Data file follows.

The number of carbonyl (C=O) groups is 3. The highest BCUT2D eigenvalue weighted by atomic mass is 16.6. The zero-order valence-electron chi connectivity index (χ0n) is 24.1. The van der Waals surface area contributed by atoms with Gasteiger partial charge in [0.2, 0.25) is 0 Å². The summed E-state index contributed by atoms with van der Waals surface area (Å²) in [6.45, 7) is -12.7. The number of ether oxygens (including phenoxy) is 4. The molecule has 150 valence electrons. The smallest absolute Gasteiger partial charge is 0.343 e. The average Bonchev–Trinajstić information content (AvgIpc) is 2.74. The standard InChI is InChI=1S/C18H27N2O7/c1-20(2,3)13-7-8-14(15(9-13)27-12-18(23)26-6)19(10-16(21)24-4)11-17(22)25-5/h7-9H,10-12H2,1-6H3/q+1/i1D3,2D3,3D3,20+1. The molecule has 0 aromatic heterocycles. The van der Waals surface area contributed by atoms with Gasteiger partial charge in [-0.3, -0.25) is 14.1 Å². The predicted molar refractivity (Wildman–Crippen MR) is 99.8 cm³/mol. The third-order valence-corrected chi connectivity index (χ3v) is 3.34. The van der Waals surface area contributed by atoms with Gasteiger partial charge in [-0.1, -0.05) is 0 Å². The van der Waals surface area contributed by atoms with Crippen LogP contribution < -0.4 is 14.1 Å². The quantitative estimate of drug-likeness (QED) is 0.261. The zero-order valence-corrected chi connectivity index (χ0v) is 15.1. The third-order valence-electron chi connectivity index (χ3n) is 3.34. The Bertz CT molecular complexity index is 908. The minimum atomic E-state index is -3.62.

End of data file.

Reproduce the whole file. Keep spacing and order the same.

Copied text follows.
The number of carbonyl (C=O) groups is 3. The highest BCUT2D eigenvalue weighted by atomic mass is 16.6. The zero-order valence-electron chi connectivity index (χ0n) is 24.1. The van der Waals surface area contributed by atoms with Gasteiger partial charge in [0.2, 0.25) is 0 Å². The summed E-state index contributed by atoms with van der Waals surface area (Å²) in [6.45, 7) is -12.7. The number of ether oxygens (including phenoxy) is 4. The molecule has 150 valence electrons. The smallest absolute Gasteiger partial charge is 0.343 e. The average Bonchev–Trinajstić information content (AvgIpc) is 2.74. The standard InChI is InChI=1S/C18H27N2O7/c1-20(2,3)13-7-8-14(15(9-13)27-12-18(23)26-6)19(10-16(21)24-4)11-17(22)25-5/h7-9H,10-12H2,1-6H3/q+1/i1D3,2D3,3D3,20+1. The molecule has 0 aromatic heterocycles. The van der Waals surface area contributed by atoms with Gasteiger partial charge in [-0.3, -0.25) is 14.1 Å². The predicted molar refractivity (Wildman–Crippen MR) is 99.8 cm³/mol. The third-order valence-corrected chi connectivity index (χ3v) is 3.34. The van der Waals surface area contributed by atoms with Gasteiger partial charge in [-0.1, -0.05) is 0 Å². The van der Waals surface area contributed by atoms with Crippen LogP contribution < -0.4 is 14.1 Å². The quantitative estimate of drug-likeness (QED) is 0.261. The zero-order valence-corrected chi connectivity index (χ0v) is 15.1. The third-order valence-electron chi connectivity index (χ3n) is 3.34. The Bertz CT molecular complexity index is 908. The minimum atomic E-state index is -3.62.